Thursday, July 22, 2021

Blast From The Past Movie Review: THE ABYSS (1989)

Once upon a time in elementary school, I spent a weekend or two with my friend Robert at some lakeside property his family owned. And one thing we did a couple of the times we were there is watch the 1989 underwater science fiction film The Abyss. I hadn't seen the movie since then ("then" being in the 1995-1996 range), but it definitely fits the Myopia Movies timeframe--more than 10 years old and you hadn't seen it in five years, with the fact I saw it when I was 10-11 years old even more useful. So I suggested it for the podcast and we did it for this most wonderful season eight.

Here's the podcast episode. And now the review.

The Plot

It's the near-future year of 1994 and an Ohio-class ballistic missile submarine the U.S.S. Montana wrecks in the Caribbean or Gulf of Mexico not far from Cuba. As Soviet and Cuban naval vessels gather, the United States Navy hires a group of deep-sea oil drillers led by Virgil "Bud" Brigman (Ed Harris) to use their underwater drilling platform to send in a SEAL team to rescue survivors. Coming along to make sure everything goes according to plan is Dr. Lindsey Brigman (Mary Elizabeth Mastrantonio), designer of the platform and Bud's estranged wife.

However, the mysterious forces of the deep ocean that caused the wreck of the Montana are still there and interested in these surface-world visitors...

The Good

*The acting is very good. I particularly liked Mastrantonio as Dr. Brigman. She does well as an engineer who's better with machines than people and can really sell grief and panic in a more subtle way than Ed Harris. Michael Biehn does a good job as the psychologically-deteriorating SEAL Lieutenant Hiram Coffey. I got some serious Caine Mutiny vibes off him, especially later in the film. And Todd Graff is fun as "Hippy," a conspiracy theorist who's quite attached to his pet rat.

*The script is well put together. The climactic events of the film are well-foreshadowed (I make a lot of "Chekhov's _________" comments in the Twitter-stream). Although an aggressive military man as opposed to a more peacenik kind-of scientist is the main conflict in the film, it's subverted rather than stereotypical--Coffey is suffering from a legitimate mental illness, the rest of his team seem like decent enough people even if (at first) they follow the orders of a man having a break with reality, and the anti-military clich├ęs (soldiers are unthinking order-following robots, they can only see enemies) are criticisms coming from flawed characters rather than being treated as the actual truth by the narrative.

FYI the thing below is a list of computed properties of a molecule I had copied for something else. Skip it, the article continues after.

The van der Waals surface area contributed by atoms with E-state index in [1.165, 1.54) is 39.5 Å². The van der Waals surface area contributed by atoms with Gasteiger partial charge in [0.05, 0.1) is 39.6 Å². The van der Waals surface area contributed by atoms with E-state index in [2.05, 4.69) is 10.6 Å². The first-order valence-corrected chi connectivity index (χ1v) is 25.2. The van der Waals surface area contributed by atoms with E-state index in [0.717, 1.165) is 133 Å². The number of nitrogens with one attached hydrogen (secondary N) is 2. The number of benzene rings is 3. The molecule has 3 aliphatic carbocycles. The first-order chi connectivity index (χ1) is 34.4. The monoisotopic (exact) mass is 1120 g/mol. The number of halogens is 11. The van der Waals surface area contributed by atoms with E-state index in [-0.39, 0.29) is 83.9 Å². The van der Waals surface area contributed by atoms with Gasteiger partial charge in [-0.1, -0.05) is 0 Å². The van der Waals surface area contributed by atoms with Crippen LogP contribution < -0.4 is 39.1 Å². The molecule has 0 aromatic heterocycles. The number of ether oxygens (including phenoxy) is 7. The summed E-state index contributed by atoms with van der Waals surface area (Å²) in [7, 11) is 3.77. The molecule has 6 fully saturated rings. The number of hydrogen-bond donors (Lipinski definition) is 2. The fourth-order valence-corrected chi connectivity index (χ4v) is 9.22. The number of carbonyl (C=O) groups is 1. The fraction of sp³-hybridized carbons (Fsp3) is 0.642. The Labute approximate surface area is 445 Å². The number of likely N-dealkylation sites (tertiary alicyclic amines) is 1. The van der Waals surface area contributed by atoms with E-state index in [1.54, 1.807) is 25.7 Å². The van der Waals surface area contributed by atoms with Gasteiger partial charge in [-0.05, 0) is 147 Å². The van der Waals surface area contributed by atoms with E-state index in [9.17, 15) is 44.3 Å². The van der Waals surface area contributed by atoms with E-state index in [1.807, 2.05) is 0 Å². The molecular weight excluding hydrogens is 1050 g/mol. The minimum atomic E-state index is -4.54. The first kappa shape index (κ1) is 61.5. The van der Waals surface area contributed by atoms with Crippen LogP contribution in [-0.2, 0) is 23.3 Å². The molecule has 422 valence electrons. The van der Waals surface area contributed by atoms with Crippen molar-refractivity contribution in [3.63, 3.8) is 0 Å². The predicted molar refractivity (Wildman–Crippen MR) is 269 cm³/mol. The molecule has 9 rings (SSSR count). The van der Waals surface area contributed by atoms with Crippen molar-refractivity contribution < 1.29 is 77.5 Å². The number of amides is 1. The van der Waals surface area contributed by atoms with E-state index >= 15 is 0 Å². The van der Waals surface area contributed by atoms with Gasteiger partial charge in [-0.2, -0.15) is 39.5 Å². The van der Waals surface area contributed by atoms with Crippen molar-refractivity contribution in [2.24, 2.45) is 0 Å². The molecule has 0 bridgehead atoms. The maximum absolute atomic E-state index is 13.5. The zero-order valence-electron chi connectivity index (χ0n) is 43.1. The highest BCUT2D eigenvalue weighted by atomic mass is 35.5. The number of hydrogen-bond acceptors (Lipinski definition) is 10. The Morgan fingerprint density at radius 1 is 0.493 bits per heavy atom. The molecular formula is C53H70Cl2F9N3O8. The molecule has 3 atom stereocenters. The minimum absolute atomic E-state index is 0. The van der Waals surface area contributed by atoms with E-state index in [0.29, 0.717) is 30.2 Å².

*For a movie made in 1989, the special effects for the most part hold up really well. The underwater aliens (at this point we all know what's really going on) are very well-done, as is the famous "water tentacle." Only at the end do they falter even a little, and even then it's not bad.

*Even though I'd seen the movie before and generally knew what would happen--and spent much of the film live-tweeting it--there are sequences of legitimate suspense. Had I never seen the movie before or been more focused, this would be even more well-done.

*With the exception of some of the nuclear stuff, the science works. Per the almighty Wikipedia, director James Cameron got the idea for the film in high school while seeing a presentation on liquid breathing and that plays a key role in the climax. Another major plot point revolves around deep hypothermic circulatory arrest, which is also a real thing.

*The entire cast had to become certified SCUBA divers for the film and lot of the underwater stuff rings true (I got my PADI open-water diving license in middle school). Overhead situations (i.e. wrecks and caves), diving so deep you need to use special mixes of oxygen and other gases rather than compressed air, panicking underwater, and the need to avoid decompression sickness are all portrayed as the tricky and dangerous situations they'd be.

*There are some fun action sequences once Coffey starts to go totally insane, including what's essentially submarine demolition derby.

The Bad

*When Ed Harris is supposed to display deep emotion--worry, grief, etc.--he overacts big time. Although given the circumstances it's pretty obvious he'd be upset, he kind of overdoes it.

*A lot of the lesser characters aren't given that much to do. Several characters die in early on when part of the underwater rig is flooded and if they'd been better-developed, their deaths would have hurt more.

*The theatrical release was rather long and the director's cut (which I didn't watch) was nearly three hours. This is definitely a time investment and although it starts out great, it does drag a bit later. The director's cut might have some improvements--I think it elaborates on why the Brigmans are heading for divorce and how the wreck of the Montana is becoming an international crisis--but the length sounds pretty intimidating.

The Verdict

9.0 out of 10. This is definitely worth seeing again. I ended up ordering the DVD off eBay, since I would have otherwise had to get a full-on Amazon Prime subscription to watch it. Thanks Videodrome, the last video rental shop in Atlanta!

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